The state should be an engine of transformation. The government needs to work on the rule of law and governance.
We need a new societal contract between the rulers and the ruled.
We have to engage the youth. We have a huge youth bulge. A huge percentage of the population is between 15 and 35 years of age. There needs to be a qualitative shift in education from primary to university level.
Women need to be engaged to wean brothers, sons etc away from extremist ideas. Women are often on the receiving end of extremist practice because they are often seen as the symbols of collective religiosity.
Moeed Yusuf: United States Institute for Peace
We tend to believe Pakistan's problems are external. Why is there this inclination to refuse to do anything until outside problems are dealt with.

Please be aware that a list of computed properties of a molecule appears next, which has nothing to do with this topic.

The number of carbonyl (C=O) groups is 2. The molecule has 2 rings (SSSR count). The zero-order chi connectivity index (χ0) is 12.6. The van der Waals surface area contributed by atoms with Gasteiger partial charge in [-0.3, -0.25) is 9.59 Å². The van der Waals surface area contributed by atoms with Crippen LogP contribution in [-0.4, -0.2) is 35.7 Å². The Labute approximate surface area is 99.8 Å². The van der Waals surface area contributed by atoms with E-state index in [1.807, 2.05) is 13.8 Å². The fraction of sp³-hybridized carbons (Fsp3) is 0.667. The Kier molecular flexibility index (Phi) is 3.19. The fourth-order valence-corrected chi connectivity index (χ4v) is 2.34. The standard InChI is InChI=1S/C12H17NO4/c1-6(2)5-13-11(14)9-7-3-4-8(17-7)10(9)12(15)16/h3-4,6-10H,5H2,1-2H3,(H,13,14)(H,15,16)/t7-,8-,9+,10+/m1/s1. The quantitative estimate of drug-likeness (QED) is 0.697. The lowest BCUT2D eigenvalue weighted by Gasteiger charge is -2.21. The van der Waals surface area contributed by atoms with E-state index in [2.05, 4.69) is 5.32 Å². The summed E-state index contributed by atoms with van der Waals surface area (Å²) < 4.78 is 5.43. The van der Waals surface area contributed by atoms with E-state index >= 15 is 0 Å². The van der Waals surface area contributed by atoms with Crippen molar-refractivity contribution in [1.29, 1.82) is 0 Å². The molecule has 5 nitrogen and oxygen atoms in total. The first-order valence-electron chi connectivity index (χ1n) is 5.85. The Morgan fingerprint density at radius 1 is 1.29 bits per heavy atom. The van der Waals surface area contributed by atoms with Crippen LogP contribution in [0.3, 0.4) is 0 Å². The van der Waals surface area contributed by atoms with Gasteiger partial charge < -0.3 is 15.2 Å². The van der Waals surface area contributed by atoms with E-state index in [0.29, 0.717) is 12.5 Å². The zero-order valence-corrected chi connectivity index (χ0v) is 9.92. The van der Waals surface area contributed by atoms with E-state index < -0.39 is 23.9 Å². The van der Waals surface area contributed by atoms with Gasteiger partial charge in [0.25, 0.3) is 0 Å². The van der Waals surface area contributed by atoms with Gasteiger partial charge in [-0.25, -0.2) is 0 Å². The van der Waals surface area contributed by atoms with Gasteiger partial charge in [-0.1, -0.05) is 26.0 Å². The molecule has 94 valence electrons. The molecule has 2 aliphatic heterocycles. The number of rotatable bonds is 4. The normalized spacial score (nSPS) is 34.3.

There is a core message: A Western conspiracy aimed at destroying Pakistan is radicalising the whole country.
The Tehreek-e-Taliban Pakistan, when they first appeared, said they weren't against the Pakistani state, only that they were against the United States and government's role in US foreign policy.
This was picked up by the media and gained popular appeal.
If you see the problem as only US driven (Afghanistan etc) then what happens? The Taliban come to attack Pakistani cities, Pakistan does nothing. There is no talk of de radicalisation or counter extremism.
Does it matter how it started? The change has to come from within. The solutions reside in-house.
The coming issues for Pakistan are: Need to increase the economy by about 5% a year just to employ young people entering the work force.
The option of sending the spare workforce abroad is no longer there (to a greater degree)
Urbanisation is rising and the urban poor are the main recruiting ground for extremists